(Reuters) - Pfizer Inc’s Retacrit was approved by U.S. health regulators as a biosimilar to current anemia treatments from Amgen Inc and Johnson & Johnson on Tuesday, setting it up to compete against more established brands.
A year ago the U.S. Food and Drug Administration rejected Retacrit as a copy of Amgen's Epogen and Johnson & Johnson's Procrit, citing here issues with a potential manufacturing facility in Kansas.
Shares of the rival companies dipped in afternoon trade.
“People were surprised last time when Pfizer didn’t get a first round approval for a biosimilar, so I think people certainly expected it this time. Its not a surprise,” Baird analyst Brian Skorney said.
Epogen’s $1.10 billion in sales accounted for about 5 percent of Amgen’s 2017 revenue, but analysts believe a competing product is unlikely to hurt the company.
“Its nice to see that the FDA is moving along and approving biosimilars but the commercial impact to Amgen is quite minimal,” Jefferies analyst Michael Yee, who has a “buy” rating on Amgen’s stock, told Reuters.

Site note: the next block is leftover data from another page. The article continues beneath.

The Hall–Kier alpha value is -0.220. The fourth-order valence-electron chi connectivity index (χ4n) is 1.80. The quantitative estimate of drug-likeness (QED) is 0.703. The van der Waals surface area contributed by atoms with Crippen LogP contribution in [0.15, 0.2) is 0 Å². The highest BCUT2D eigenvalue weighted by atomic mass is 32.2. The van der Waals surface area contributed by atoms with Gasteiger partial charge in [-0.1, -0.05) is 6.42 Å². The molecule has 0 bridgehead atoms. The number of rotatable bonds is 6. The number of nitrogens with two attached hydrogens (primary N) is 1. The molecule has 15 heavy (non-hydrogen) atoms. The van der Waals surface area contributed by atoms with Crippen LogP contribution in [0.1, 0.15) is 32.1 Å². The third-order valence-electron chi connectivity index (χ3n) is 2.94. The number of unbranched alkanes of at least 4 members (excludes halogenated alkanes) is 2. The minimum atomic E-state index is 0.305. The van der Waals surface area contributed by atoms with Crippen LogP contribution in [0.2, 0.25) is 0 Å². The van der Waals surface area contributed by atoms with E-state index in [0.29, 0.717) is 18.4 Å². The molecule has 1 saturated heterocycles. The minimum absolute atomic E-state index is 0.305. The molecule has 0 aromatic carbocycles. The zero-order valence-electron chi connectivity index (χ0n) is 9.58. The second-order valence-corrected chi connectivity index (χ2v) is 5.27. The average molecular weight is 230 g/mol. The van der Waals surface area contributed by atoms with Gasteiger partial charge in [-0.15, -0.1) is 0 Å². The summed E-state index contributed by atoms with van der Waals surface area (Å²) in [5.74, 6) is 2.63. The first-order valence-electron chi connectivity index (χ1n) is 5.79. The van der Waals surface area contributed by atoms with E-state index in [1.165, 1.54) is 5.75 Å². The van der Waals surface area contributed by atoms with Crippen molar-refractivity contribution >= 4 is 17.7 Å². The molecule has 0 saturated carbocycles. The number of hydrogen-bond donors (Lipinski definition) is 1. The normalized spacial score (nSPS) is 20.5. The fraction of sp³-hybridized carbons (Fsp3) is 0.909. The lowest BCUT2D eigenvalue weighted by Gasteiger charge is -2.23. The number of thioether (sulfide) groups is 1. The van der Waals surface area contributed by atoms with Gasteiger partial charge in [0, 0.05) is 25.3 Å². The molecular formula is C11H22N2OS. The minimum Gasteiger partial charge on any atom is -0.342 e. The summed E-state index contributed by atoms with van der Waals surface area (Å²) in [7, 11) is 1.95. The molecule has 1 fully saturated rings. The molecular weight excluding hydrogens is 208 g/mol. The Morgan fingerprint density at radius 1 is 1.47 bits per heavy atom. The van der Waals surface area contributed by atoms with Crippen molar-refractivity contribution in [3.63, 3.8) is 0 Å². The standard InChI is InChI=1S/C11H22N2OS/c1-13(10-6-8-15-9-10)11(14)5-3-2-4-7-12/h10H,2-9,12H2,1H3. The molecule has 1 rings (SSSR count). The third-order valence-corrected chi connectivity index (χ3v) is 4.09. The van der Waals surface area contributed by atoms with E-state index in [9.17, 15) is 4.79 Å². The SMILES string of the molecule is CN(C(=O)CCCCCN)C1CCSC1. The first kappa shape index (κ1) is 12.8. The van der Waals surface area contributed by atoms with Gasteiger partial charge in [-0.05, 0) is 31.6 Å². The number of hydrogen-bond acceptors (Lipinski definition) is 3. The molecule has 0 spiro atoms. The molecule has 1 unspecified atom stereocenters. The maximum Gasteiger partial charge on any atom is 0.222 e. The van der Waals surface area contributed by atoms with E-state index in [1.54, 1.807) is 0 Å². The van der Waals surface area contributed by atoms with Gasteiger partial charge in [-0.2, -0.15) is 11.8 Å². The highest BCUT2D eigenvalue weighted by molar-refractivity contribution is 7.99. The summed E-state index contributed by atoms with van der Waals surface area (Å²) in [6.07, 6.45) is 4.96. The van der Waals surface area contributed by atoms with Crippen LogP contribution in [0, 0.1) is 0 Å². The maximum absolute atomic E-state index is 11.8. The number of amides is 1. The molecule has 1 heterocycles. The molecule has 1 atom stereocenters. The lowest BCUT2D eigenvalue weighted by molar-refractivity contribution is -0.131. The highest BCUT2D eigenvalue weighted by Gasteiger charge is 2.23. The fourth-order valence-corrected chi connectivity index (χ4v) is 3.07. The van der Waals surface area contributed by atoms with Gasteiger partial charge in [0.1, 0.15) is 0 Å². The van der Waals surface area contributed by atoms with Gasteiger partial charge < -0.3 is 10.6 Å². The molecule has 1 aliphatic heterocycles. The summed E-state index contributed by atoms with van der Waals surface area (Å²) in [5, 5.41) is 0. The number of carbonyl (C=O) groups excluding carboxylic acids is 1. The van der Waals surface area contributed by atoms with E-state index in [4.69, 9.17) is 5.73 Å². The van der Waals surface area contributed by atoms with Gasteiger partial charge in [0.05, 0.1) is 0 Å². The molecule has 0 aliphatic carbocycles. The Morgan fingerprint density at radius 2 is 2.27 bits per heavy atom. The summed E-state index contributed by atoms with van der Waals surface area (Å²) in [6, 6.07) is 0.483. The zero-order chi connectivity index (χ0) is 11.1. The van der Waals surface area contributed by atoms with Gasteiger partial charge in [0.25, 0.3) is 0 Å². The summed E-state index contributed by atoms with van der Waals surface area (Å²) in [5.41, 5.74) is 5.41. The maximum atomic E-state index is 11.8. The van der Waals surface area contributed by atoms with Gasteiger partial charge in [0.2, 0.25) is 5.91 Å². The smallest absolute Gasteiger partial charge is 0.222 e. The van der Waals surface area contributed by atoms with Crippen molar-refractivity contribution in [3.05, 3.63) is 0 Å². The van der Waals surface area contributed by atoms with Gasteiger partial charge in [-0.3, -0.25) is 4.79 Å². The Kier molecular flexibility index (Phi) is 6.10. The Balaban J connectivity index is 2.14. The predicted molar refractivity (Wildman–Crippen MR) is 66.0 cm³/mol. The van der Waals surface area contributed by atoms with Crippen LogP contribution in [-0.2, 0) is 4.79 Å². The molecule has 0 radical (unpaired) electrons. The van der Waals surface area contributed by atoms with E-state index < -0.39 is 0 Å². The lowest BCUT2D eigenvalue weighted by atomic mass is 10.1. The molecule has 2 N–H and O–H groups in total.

Johnson & Johnson’s Procrit brought in sales of $972 million in 2017, accounting for 2.7 percent of its total sales.
The FDA has been pushing to approve copies of expensive branded drugs to increase competition in the market as the Trump administration rallies against exorbitantly priced medicines.
Biosimilars aim to copy biologic products, which are made inside living cells, but they can never be exact duplicates.
Tuesday’s approval allows Retacrit’s use as a treatment for a drop in red blood cells caused by chronic kidney disease, chemotherapy, or the use of zidovudine in HIV patients.
The biosimilar was also approved for use before and after surgery to safeguard against the need for red blood cell transfusions due to blood loss from surgery.
Shares of Johnson & Johnson dipped 1.2 percent and Amgen’s shares fell 2.5 percent in afternoon trading. Pfizer’s shares were down about 1 pct.
Reporting by Tamara Mathias and Manas Mishra in Bengaluru; Editing by Shailesh Kuber